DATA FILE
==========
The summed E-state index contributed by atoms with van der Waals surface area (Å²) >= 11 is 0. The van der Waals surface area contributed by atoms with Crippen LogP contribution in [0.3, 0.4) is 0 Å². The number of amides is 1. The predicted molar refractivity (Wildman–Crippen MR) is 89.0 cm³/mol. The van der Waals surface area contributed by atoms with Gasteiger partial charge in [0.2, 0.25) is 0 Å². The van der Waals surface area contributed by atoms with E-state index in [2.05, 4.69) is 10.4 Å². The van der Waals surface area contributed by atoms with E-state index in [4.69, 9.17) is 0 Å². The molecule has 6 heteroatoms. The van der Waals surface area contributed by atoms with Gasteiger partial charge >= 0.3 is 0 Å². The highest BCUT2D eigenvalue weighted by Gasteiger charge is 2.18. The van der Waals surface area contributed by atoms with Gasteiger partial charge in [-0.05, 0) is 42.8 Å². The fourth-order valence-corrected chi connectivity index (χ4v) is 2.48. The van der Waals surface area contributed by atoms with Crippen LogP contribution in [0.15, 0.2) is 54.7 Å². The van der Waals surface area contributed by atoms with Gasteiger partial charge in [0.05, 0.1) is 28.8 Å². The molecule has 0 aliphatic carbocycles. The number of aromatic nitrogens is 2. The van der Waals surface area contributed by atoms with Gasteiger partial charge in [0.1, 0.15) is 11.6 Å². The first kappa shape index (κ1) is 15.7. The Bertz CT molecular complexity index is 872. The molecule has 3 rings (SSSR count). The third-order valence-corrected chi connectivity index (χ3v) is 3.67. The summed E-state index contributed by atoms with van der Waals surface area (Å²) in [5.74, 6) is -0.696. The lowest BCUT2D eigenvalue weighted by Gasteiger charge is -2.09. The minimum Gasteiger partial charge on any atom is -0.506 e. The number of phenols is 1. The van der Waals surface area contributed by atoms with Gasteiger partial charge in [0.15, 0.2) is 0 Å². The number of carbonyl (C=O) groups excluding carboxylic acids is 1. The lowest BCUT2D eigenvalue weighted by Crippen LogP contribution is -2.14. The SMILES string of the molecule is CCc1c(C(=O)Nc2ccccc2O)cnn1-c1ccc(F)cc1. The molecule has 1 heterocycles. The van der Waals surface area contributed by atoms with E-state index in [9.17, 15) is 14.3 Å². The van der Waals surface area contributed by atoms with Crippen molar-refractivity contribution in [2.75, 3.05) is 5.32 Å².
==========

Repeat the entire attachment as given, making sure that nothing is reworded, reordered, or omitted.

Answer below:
The summed E-state index contributed by atoms with van der Waals surface area (Å²) >= 11 is 0. The van der Waals surface area contributed by atoms with Crippen LogP contribution in [0.3, 0.4) is 0 Å². The number of amides is 1. The predicted molar refractivity (Wildman–Crippen MR) is 89.0 cm³/mol. The van der Waals surface area contributed by atoms with Gasteiger partial charge in [0.2, 0.25) is 0 Å². The van der Waals surface area contributed by atoms with E-state index in [2.05, 4.69) is 10.4 Å². The van der Waals surface area contributed by atoms with E-state index in [4.69, 9.17) is 0 Å². The molecule has 6 heteroatoms. The van der Waals surface area contributed by atoms with Gasteiger partial charge >= 0.3 is 0 Å². The highest BCUT2D eigenvalue weighted by Gasteiger charge is 2.18. The van der Waals surface area contributed by atoms with Gasteiger partial charge in [-0.05, 0) is 42.8 Å². The fourth-order valence-corrected chi connectivity index (χ4v) is 2.48. The van der Waals surface area contributed by atoms with Crippen LogP contribution in [0.15, 0.2) is 54.7 Å². The van der Waals surface area contributed by atoms with Gasteiger partial charge in [0.05, 0.1) is 28.8 Å². The molecule has 0 aliphatic carbocycles. The number of aromatic nitrogens is 2. The van der Waals surface area contributed by atoms with Gasteiger partial charge in [0.1, 0.15) is 11.6 Å². The first kappa shape index (κ1) is 15.7. The Bertz CT molecular complexity index is 872. The molecule has 3 rings (SSSR count). The third-order valence-corrected chi connectivity index (χ3v) is 3.67. The summed E-state index contributed by atoms with van der Waals surface area (Å²) in [5.74, 6) is -0.696. The lowest BCUT2D eigenvalue weighted by Gasteiger charge is -2.09. The minimum Gasteiger partial charge on any atom is -0.506 e. The number of phenols is 1. The van der Waals surface area contributed by atoms with Gasteiger partial charge in [0.15, 0.2) is 0 Å². The number of carbonyl (C=O) groups excluding carboxylic acids is 1. The lowest BCUT2D eigenvalue weighted by Crippen LogP contribution is -2.14. The SMILES string of the molecule is CCc1c(C(=O)Nc2ccccc2O)cnn1-c1ccc(F)cc1. The molecule has 1 heterocycles. The van der Waals surface area contributed by atoms with E-state index in [9.17, 15) is 14.3 Å². The van der Waals surface area contributed by atoms with Crippen molar-refractivity contribution in [2.75, 3.05) is 5.32 Å².